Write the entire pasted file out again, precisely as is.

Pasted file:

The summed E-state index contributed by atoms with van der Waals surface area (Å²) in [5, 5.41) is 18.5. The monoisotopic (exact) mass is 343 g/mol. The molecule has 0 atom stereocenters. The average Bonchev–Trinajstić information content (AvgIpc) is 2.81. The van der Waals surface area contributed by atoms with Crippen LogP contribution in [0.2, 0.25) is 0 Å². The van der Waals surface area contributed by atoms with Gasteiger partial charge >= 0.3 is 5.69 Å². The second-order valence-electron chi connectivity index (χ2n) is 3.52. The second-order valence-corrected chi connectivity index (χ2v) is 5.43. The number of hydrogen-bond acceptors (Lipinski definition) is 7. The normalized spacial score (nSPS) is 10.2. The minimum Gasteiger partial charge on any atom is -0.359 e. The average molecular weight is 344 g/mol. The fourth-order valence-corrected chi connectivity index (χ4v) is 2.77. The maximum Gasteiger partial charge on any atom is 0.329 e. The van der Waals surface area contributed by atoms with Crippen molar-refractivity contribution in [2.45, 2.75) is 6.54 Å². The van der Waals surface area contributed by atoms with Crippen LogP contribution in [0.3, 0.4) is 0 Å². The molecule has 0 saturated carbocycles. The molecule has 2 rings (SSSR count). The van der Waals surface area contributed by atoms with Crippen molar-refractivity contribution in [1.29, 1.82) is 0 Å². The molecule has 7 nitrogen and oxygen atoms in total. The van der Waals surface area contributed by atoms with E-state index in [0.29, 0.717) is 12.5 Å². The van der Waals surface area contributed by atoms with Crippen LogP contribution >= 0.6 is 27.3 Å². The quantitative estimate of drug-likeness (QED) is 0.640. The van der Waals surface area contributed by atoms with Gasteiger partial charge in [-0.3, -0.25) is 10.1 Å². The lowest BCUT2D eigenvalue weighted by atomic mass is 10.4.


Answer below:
The summed E-state index contributed by atoms with van der Waals surface area (Å²) in [5, 5.41) is 18.5. The monoisotopic (exact) mass is 343 g/mol. The molecule has 0 atom stereocenters. The average Bonchev–Trinajstić information content (AvgIpc) is 2.81. The van der Waals surface area contributed by atoms with Crippen LogP contribution in [0.2, 0.25) is 0 Å². The van der Waals surface area contributed by atoms with Gasteiger partial charge >= 0.3 is 5.69 Å². The second-order valence-electron chi connectivity index (χ2n) is 3.52. The second-order valence-corrected chi connectivity index (χ2v) is 5.43. The number of hydrogen-bond acceptors (Lipinski definition) is 7. The normalized spacial score (nSPS) is 10.2. The minimum Gasteiger partial charge on any atom is -0.359 e. The average molecular weight is 344 g/mol. The fourth-order valence-corrected chi connectivity index (χ4v) is 2.77. The maximum Gasteiger partial charge on any atom is 0.329 e. The van der Waals surface area contributed by atoms with Crippen molar-refractivity contribution in [2.45, 2.75) is 6.54 Å². The van der Waals surface area contributed by atoms with Crippen LogP contribution in [0.3, 0.4) is 0 Å². The molecule has 0 saturated carbocycles. The molecule has 2 rings (SSSR count). The van der Waals surface area contributed by atoms with Crippen molar-refractivity contribution in [1.29, 1.82) is 0 Å². The molecule has 7 nitrogen and oxygen atoms in total. The van der Waals surface area contributed by atoms with E-state index in [0.29, 0.717) is 12.5 Å². The van der Waals surface area contributed by atoms with Crippen LogP contribution >= 0.6 is 27.3 Å². The quantitative estimate of drug-likeness (QED) is 0.640. The van der Waals surface area contributed by atoms with Gasteiger partial charge in [-0.3, -0.25) is 10.1 Å². The lowest BCUT2D eigenvalue weighted by atomic mass is 10.4.